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Lazy(Of T) Class in .NET Framework 4.0

, 26 Aug 2010
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Initialize the object in lazy pace in .NET Framework 4.0

Introduction

.NET Framework provides us with a new class called Lazy<T> which is used to initialize the object in lazy pace. It includes the ability to initialize the value types and to use null values. Using this class, we could implement complex navigation related applications very effectively with less memory use. For instance, consider the situation like I have a property which holds array of user controls (approx 50 User controls) in Silverlight application. In this instance, I need to display five user controls in main page, but need to initiate all these fifty user controls to get the actual references while application loads since I need to bind some elements between user controls. At the same time, rest of the user controls will be displayed when user navigates explicitly.

Prerequisites

  • .NET Framework 4.0
  • Windows XP, 2003, Vista, Windows7, VS2010

Typical .NET Object Initialization

If we implement such an application using typical .NET property declaration/initialization without using the Lazy class, all the user controls will be initialized when we use new keyword while adding items in my array property. Below is the typical .NET initialization.

//Property declaration
private UserControl[] loadMyUserControl;
public UserControl[] LoadMyUserControl
{
get
{
return loadMyUserControl;
}
set
{
loadMyUserControl = value;
}
} 
//Initializing property.
public MainPage()
{ 
InitializeComponent();
var userControls = new UserControl[]
{
new UserControl1(),
new UserControl2(),
new UserControl3()
};
} 

In this approach, my application consumes unnecessary memory (nearly 45 user control memory) when user opens my application and closes without navigating into other pages.

Lazy Initialization

But Lazy initialization occurs the first time the Lazy<T>.Value property is accessed or the Lazy<T>.ToString method is called. For my scenario, five user controls instance and memory is only created while loading my application. Rest of the user controls will be created when user navigates to the corresponding page through navigation link from my main page. Below is the code snippet for lazy load.

//Property declaration
private Lazy[] loadMyUserControl;
public Lazy[] LoadMyUserControl
{
get
{
return loadMyUserControl;
}
set
{
loadMyUserControl = value;
}
} 

//Initializing property.
public MainPage()
{
InitializeComponent();
LoadMyUserControl = new Lazy[]
{
new Lazy(() => {return new UserControl1();
}),
new Lazy(() => {return new UserControl2();
}),
new Lazy(() => {return new UserControl3();
})
};
}

Now I am going to load my user controls based on navigation at runtime as below mentioned:

//Loading my fifth user control on button click
private void Button_Click_1(object sender, RoutedEventArgs e)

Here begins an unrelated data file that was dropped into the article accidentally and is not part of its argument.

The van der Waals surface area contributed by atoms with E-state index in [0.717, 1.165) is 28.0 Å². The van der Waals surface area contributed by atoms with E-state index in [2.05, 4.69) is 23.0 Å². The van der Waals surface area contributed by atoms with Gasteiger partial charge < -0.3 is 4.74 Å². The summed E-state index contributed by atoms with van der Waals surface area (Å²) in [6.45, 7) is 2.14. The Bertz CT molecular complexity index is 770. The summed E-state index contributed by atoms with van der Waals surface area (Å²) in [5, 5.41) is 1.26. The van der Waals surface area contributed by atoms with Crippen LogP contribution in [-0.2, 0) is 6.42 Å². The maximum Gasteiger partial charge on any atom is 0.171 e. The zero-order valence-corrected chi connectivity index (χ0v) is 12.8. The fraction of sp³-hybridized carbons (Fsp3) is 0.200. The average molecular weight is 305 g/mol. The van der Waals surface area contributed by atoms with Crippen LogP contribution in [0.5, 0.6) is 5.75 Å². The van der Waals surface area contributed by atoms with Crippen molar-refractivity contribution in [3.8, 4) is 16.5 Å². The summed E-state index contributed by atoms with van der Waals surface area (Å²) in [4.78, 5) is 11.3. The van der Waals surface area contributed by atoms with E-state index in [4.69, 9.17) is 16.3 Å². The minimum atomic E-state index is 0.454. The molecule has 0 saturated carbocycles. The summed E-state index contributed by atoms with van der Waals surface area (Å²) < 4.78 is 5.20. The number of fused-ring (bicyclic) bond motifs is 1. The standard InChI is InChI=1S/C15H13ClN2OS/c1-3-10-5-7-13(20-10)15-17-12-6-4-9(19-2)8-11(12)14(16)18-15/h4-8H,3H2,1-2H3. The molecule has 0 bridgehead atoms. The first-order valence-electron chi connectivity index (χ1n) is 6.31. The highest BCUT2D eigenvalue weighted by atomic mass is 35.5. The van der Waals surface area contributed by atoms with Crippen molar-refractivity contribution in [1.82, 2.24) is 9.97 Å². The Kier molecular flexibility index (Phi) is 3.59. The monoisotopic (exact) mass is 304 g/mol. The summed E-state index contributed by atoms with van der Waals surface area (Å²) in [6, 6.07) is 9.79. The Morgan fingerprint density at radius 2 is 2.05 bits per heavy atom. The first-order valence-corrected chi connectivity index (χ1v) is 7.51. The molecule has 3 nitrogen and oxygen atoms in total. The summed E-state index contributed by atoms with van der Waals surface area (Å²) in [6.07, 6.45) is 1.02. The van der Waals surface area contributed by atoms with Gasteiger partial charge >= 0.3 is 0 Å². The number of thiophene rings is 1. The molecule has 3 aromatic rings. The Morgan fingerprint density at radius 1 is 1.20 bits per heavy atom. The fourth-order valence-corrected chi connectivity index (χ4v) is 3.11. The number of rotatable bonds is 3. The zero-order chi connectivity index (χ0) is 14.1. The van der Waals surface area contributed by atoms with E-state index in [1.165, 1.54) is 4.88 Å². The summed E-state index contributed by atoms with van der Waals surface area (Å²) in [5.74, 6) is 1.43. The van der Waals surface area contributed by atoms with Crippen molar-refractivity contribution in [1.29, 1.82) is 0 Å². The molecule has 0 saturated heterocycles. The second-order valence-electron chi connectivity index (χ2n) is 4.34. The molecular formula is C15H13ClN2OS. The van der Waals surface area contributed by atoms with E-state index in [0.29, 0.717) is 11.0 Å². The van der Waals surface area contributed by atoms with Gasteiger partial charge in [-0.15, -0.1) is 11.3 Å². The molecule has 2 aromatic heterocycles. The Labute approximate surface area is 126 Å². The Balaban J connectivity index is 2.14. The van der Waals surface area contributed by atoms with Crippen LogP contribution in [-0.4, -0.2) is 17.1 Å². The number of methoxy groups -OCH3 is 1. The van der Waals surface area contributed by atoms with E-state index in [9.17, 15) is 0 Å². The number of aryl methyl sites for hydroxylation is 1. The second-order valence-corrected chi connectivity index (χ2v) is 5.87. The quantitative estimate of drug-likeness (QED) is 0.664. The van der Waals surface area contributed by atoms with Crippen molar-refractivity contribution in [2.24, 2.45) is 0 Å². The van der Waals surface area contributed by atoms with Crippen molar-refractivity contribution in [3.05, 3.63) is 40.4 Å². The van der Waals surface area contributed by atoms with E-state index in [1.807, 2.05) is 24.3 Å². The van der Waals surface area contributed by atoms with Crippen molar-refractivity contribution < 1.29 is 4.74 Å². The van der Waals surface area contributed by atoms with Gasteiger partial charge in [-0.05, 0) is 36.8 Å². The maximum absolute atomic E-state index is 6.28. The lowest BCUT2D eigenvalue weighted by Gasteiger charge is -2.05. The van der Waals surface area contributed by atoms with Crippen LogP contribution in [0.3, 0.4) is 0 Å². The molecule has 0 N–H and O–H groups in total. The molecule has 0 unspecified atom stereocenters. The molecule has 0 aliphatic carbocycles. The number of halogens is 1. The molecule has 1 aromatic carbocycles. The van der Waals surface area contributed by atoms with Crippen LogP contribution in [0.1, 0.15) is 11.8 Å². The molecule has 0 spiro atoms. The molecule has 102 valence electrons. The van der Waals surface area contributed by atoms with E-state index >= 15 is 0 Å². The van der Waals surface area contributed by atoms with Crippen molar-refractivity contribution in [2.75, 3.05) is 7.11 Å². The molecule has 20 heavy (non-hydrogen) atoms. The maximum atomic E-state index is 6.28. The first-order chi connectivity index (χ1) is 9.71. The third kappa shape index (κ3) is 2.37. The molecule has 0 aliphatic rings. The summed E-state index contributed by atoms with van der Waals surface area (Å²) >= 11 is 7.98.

{
if (!TopPanel.Children.Contains(LoadMyUserControl[5].Value))
TopPanel.Children.Add(LoadMyUserControl[5].Value);
}

Note: TopPanel is the stack panel which is in the main page of the application. See the demo sample for more idea.

Run the demo app and click “Status” button. Check the status of user controls. Still all the user controls are not loaded as shown in the below mentioned snap.

InitialLoad.PNG

Click “Load UserControl1” button and check the status. Now you could see, first user control is loaded in view and status has been changed as True. What a great feature in framework 4.0. Smile | :)

FirstLoaded.PNG

You can refer to this in MSDN documentation for more ideas about the Lazy class.

Points of Interest

Actually, I noticed this feature when I started to read about MEF Smile | :) . It seems MEF uses this feature predominantly to import/export contracts. But I am not sure about it. Because I am not an MEF author. Smile | :)

History

  • 26th August, 2010: Initial post

License

This article, along with any associated source code and files, is licensed under The Code Project Open License (CPOL)

About the Author

venugopalm
Software Developer (Senior) Logitech Engineering & Design (India) Pvt. Ltd.
India India
Venugopal works as a Senior Software Engineer in Logitech Engineering & Design (India) Pvt. Ltd. He hold a Masters in Computer Applications and has 4+ years experience in C#, XAML, Silverlight & WPF.
 
Venugopal firmly believes "technology is impermanent, change is not"!. While he has strong technical inclination towards MS technologies, he is deeply passionate about pursuing his career in Windows7-WPF and Silverlight Technology.
 
Venu engages in a wide gamut of temperamental hobbies ranging from making friends, traveling, helping his friends studies. To murmuring songs and watching movies in leisure time.

Comments and Discussions

 
QuestionDestroy Lazy<T> class instance PinmemberBikram Pradeep2-Dec-11 1:11 
I want to destroy/nullify the class instance once my window is closed.. and recreate it when window open next time.
 
Can you suggest any code?

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